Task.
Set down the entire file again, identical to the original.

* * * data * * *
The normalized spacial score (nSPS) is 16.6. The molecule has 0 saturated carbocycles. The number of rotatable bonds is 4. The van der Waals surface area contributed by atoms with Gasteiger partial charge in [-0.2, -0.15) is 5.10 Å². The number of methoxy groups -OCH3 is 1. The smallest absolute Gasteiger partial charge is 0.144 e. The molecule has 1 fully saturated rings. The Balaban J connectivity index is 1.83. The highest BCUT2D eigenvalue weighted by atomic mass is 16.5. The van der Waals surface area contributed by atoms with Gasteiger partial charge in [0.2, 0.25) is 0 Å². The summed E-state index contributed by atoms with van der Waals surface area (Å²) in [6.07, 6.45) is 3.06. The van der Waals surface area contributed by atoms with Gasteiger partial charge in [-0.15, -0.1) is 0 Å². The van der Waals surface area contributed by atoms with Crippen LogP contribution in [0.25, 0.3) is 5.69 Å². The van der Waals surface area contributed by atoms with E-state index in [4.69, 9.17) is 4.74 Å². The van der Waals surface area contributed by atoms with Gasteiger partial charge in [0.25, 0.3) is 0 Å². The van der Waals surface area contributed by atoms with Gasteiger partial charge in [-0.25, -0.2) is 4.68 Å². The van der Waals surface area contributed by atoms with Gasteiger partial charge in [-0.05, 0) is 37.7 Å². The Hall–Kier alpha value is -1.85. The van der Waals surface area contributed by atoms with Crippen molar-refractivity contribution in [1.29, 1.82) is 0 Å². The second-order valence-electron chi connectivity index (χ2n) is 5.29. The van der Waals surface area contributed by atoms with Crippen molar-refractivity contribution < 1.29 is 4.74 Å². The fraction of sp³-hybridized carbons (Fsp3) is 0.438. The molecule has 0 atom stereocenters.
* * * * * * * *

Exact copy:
The normalized spacial score (nSPS) is 16.6. The molecule has 0 saturated carbocycles. The number of rotatable bonds is 4. The van der Waals surface area contributed by atoms with Gasteiger partial charge in [-0.2, -0.15) is 5.10 Å². The number of methoxy groups -OCH3 is 1. The smallest absolute Gasteiger partial charge is 0.144 e. The molecule has 1 fully saturated rings. The Balaban J connectivity index is 1.83. The highest BCUT2D eigenvalue weighted by atomic mass is 16.5. The van der Waals surface area contributed by atoms with Gasteiger partial charge in [0.2, 0.25) is 0 Å². The summed E-state index contributed by atoms with van der Waals surface area (Å²) in [6.07, 6.45) is 3.06. The van der Waals surface area contributed by atoms with Gasteiger partial charge in [-0.15, -0.1) is 0 Å². The van der Waals surface area contributed by atoms with Crippen LogP contribution in [0.25, 0.3) is 5.69 Å². The van der Waals surface area contributed by atoms with E-state index in [4.69, 9.17) is 4.74 Å². The van der Waals surface area contributed by atoms with Gasteiger partial charge in [0.25, 0.3) is 0 Å². The van der Waals surface area contributed by atoms with Gasteiger partial charge in [-0.25, -0.2) is 4.68 Å². The van der Waals surface area contributed by atoms with Gasteiger partial charge in [-0.05, 0) is 37.7 Å². The Hall–Kier alpha value is -1.85. The van der Waals surface area contributed by atoms with Crippen molar-refractivity contribution in [1.29, 1.82) is 0 Å². The second-order valence-electron chi connectivity index (χ2n) is 5.29. The van der Waals surface area contributed by atoms with Crippen molar-refractivity contribution < 1.29 is 4.74 Å². The fraction of sp³-hybridized carbons (Fsp3) is 0.438. The molecule has 0 atom stereocenters.